As well as storytelling I love to sing. It’s always been important to me and over the years I’ve written many songs. Recently, with the help of brilliant musician and producer Calum MacColl, I recorded a CD called Full of Life: Earth Songs for All. Most of the songs are aimed at kids, but a few are more adult. It works well with families and in schools and is positive, upbeat, catchy music. Friends with children say they’re forced to listen to it several times a day! The tricky thing of course is the distribution and marketing. I haven’t cracked that one yet. A friend has said I’m ‘sitting on a goldmine’ with that CD. I’m obviously still waiting to be ‘discovered’ after all these years!! I’d love to do more recording. I’ve got plenty of material for another album. The next CD will be the grown up stuff, perhaps entitled Long time coming… It certainly will have been!

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That more or less covers my home and my work. What else is there? Love? Relationships? Well let me just say I have many good friends. They tend to be scattered far and wide rather than concentrated in the local area. But in a sense the world now comes to Cae Mabon. Hundreds return regularly. Word is about it spreading. There’s a Cae Mabon diaspora scattered round the country.

My strongest circle of friends is a group of about a dozen men. We call ourselves the Gaffers and have been meeting together for about 12 years, usually three times a year. One of the poignant delights is that some of the Gaffers’ sons and their friends have now become Gaffers, so we now have the benefit of being multi-generational. At least once a year we go on an adventure – to Knoydart, Bardsey Island, sailing in the Western Isles, canoeing down the Wye, walking on Dartmoor. In May 2006 we’ll be sailing around the southwest tip of Ireland. At least once a year we meet here at Cae Mabon. Our gatherings are characterised by fine food, good music (several of us are songwriters and musicians), vigorous walks and lively conversation. Usually we have ‘a round’, taking it in turns to talk about where we’re at in our lives, and getting responses. Being in a group of men where feeling is welcome is extraordinary and profound. We don’t hold back. Often there are tears. It was an especially good support in 2005 as we lost our first Gaffer. He was only 54. It was a big thing for us – to go to his funeral, to sing around his open coffin, to shovel dirt onto his grave.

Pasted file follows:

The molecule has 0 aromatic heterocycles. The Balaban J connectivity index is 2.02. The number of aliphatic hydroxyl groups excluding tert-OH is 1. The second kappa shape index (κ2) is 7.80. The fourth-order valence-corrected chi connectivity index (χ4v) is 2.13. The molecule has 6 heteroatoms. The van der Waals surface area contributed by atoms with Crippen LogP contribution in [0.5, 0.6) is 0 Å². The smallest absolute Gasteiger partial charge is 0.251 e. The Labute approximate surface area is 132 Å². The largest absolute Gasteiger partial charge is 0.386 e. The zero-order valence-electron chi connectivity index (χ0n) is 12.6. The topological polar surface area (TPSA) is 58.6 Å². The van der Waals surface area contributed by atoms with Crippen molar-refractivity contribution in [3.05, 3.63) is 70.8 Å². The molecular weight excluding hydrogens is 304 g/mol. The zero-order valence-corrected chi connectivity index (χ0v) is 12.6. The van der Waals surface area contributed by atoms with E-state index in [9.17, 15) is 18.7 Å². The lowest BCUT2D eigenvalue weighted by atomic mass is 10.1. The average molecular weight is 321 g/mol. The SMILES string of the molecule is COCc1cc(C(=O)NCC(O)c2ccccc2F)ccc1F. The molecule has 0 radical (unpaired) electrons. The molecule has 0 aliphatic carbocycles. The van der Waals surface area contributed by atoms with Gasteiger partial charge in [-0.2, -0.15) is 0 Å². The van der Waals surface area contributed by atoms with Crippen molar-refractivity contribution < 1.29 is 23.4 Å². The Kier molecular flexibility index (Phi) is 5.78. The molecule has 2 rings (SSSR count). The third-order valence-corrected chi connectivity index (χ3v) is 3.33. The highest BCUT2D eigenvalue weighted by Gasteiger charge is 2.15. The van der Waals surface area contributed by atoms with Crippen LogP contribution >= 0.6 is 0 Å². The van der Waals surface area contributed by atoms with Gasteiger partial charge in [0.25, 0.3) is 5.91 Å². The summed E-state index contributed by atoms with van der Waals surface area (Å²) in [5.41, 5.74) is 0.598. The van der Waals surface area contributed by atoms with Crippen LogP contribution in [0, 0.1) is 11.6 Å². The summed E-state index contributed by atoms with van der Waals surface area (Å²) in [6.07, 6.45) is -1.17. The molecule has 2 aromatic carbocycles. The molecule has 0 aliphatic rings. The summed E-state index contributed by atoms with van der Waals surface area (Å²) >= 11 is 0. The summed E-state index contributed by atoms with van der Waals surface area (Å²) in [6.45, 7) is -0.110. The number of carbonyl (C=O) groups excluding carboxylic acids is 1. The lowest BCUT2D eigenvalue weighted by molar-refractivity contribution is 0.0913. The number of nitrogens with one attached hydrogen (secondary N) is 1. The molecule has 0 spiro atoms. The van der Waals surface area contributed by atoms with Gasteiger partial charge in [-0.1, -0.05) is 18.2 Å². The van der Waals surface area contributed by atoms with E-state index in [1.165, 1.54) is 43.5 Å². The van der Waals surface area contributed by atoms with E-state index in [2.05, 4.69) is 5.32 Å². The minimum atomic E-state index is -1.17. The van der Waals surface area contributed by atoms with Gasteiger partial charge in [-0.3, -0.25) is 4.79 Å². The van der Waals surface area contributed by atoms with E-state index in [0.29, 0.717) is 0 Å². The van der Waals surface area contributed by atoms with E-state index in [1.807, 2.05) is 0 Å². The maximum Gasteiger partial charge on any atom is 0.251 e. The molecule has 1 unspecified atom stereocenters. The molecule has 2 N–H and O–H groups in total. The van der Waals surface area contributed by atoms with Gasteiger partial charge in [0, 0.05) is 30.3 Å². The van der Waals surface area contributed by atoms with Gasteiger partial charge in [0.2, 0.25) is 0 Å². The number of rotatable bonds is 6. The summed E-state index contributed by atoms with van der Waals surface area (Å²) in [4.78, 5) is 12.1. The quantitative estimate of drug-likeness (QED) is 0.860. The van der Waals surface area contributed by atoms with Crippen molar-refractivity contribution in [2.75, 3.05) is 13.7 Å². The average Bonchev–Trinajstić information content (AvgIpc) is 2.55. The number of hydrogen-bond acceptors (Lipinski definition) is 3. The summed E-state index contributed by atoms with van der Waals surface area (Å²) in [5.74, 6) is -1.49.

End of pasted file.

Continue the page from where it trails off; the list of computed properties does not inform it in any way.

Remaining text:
I’ve been dealing with a lot around death recently. A good friend, who’d been a teacher and mentor to me, died in January 2006. I’d known him 27 years. I was the celebrant at his third wedding and at the naming of his third son. He’d come to Cae Mabon many times over the years. Fortunately I saw him a couple of times just before he died, though unfortunately we weren’t able to talk about his impending death. He died in New Zealand and his body was flown back to the UK. I met the family at Heathrow and transported the coffin back to Nottingham. For the whole of that three-hour drive I talked to him. It was very healing and nurturing to be able to say all those unsaid things and at the same time to keep the lightness and sense of humour that so characterised him. I was the celebrant at his funeral as well. At his graveside, before lowering the casket, I said: ‘From the Earth we come; to the Earth we must return. But while we commit his mortal remains to the Earth’s keeping, his spirit we keep for ourselves, alive and vibrant in our hearts and memories.’ I don’t know about ‘life after death’. But I do know that a person lives on as long as we carry him or her inside us.